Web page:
Some observers believe that China's military modernization effort, including its naval modernization effort, is increasingly oriented toward pursuing additional goals, including the following:
* asserting or defending China's claims in maritime territorial disputes and China's interpretation of international laws relating freedom of navigation in exclusive economic zones (an interpretation at odds with the U.S. interpretation); (9)
* protecting China's sea lines of communications, including those to the Persian Gulf, on which China relies for some of its energy imports;
* displacing U.S. influence in the Pacific; and
* asserting China's status as a major world power. (10)
Potential Significance of Goals Not Related To Taiwan
The four additional goals above are potentially significant for at least three reasons. First, they imply that if the situation with Taiwan were somehow resolved, China could find continuing reasons to pursue its naval modernization effort.
Second, they would imply that if China completes its planned buildup of Taiwan-related naval force elements, or if the situation with Taiwan were somehow resolved, the composition of China's naval modernization effort could shift to include a greater emphasis on naval force elements that would be appropriate for supporting these additional goals, such as aircraft carriers, a larger number of nuclear-powered attack submarines, serial production of destroyers, underway replenishment ships, and overseas bases or support facilities.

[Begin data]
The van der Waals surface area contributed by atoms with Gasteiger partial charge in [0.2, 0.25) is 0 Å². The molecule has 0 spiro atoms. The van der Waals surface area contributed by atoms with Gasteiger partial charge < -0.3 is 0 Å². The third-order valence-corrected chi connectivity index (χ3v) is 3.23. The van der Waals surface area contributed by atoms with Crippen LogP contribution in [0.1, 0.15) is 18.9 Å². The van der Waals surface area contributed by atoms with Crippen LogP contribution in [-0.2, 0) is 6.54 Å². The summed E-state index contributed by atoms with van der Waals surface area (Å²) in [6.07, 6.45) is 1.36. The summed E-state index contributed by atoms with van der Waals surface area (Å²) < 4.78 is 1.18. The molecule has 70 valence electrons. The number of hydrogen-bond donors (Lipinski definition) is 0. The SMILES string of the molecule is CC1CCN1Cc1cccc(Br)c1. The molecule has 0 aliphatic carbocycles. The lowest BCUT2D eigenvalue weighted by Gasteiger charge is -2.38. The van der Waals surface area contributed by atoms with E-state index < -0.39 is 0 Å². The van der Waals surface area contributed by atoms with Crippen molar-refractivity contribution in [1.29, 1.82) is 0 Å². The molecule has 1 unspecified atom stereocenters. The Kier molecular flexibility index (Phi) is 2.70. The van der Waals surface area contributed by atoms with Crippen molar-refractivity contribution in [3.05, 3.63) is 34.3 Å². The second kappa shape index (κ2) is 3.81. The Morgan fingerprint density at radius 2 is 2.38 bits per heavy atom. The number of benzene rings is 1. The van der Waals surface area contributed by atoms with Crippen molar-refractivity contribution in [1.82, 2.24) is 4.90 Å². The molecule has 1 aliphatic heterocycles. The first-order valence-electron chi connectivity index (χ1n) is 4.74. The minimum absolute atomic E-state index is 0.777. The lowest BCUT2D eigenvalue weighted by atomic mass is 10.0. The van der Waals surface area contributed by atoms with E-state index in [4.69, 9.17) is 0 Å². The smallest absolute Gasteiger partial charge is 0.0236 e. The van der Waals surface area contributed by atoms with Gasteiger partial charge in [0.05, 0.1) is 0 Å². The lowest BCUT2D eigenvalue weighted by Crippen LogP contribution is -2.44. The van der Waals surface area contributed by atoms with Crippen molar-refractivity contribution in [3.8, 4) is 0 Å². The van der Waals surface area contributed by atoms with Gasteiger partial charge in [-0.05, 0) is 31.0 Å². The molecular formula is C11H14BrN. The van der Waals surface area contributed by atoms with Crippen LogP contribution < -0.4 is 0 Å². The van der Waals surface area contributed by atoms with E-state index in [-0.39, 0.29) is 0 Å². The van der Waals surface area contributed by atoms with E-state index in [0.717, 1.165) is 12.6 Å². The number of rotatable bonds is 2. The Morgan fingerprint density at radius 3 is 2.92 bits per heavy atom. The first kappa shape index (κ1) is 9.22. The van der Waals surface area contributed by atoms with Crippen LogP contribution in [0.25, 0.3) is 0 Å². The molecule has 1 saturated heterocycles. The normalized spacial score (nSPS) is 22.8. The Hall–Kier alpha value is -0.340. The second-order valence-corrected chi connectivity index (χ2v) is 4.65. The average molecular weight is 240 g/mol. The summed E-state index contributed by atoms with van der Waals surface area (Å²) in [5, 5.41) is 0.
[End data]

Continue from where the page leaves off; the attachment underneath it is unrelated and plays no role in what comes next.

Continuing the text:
Third, these additional goals suggest that even if China's military were never to engage in combat with an opposing military, China's military forces, including in particular its naval forces, would still be used on a day-to-day basis to promote China's political position in the Pacific. This would create an essentially political (as opposed to combat-related) reason for the United States or other countries to maintain a competitive presence in the region with naval and other forces that are viewed by observers in the Pacific as capable of effectively countering China's forces.
Some observers consider a U.S.-Chinese military conflict in the Pacific over Taiwan or some other issue to be very unlikely, in part because of significant U.S.-Chinese economic linkages and the tremendous damage that such a conflict could cause on both sides. In the absence of such a conflict, the U.S.-Chinese military balance in the Pacific could influence day-to-day choices made by other Pacific countries, including choices on whether to align their policies more closely with China or the United States. In this sense, decisions that Congress and the executive branch make regarding U.S. Navy programs for countering improved Chinese maritime military forces could influence the political evolution of the Pacific, which in turn could affect the ability of the United States to pursue goals relating to various policy issues, both in the Pacific and elsewhere.
Selected Elements of China's Naval Modernization
Anti-Ship Ballistic Missiles (ASBMs)
China is deploying large numbers of theater-range ballistic missiles (11) capable of attacking targets in …